Frugal Science: A Physicist View on Tackling Global Health, Climate Change and Democratization of Science

Speaker Name/Affiliation
Manu Prakash, Stanford University
Seminar Type
Seminar Type Other
Boulder School for Condensed Matter and Materials Physics Public Seminar
Location (Room)
Duane Physics Room G1B20
Event Details & Abstracts

Abstract: Science faces an accessibility challenge. Although information/knowledge is fast becoming available to everyone around the world, the experience of science is significantly limited. One approach to solving this challenge is to democratize access to scientific tools. We believe this can be achieved via “Frugal science”; a philosophy that inspires design, development and deployment of ultra-affordable yet powerful scientific tools for the masses. Using direct examples linking soft-matter physics as an inspiration for solutions to societal challenges - we will walk through problems in the domain of global health, climate change and science education. We will show how a trick from Astronomy inspires a new malaria diagnostics. How understanding micro-scale hydrodynamics of a human parasite enables us to mitigate spread of Schistosomiasis. How understanding percolation in entangled networks enables production of bio-degradable menstrual pads. Or understanding the rheology of marine snow enables us to better estimate carbon capture in our vast oceans. And how origami inspired manufacturing techniques can bring access to microscopy to millions of kids around the world. By connecting the dots between science education, ecological monitoring and global health, we will explore the role of “simple” tools in advancing access to better planetary health in a resource limited world.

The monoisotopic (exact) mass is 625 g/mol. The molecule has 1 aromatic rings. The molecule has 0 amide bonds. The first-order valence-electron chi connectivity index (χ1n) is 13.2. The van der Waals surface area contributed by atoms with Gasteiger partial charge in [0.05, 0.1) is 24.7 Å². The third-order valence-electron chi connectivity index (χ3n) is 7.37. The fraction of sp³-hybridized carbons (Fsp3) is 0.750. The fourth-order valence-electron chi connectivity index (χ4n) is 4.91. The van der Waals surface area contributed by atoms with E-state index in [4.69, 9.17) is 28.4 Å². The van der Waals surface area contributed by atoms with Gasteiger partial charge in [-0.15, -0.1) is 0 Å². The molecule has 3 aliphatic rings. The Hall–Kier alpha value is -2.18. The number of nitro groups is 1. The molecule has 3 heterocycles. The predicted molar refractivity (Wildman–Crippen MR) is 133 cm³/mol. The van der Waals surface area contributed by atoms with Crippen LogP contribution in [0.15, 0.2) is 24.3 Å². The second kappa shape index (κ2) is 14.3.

Manu Prakash is an Associate Professor in the Department of Bioengineering at Stanford University spanning the schools of engineering, medicine, and sustainability. He runs a curiosity-driven lab at Stanford combining his passion for basic science while also inventing ultra-affordable and accessible technologies. His numerous inventions include Foldscope (a one-dollar origami microscope), Paperfuge (a 20-cent centrifuge), Abuzz (a cellphone app for identifying mosquitoes) and Octopi (a malaria diagnostics tool). Manu grew up in India and got his PhD from MIT, was a Junior Fellow at Harvard Society of Fellows and a 2016 MacArthur Fellow.

Sponsored by the Boulder School for Condensed Matter and Materials Physics, the National Science Foundation, and the University of Colorado Boulder Physics Dept. For more information visit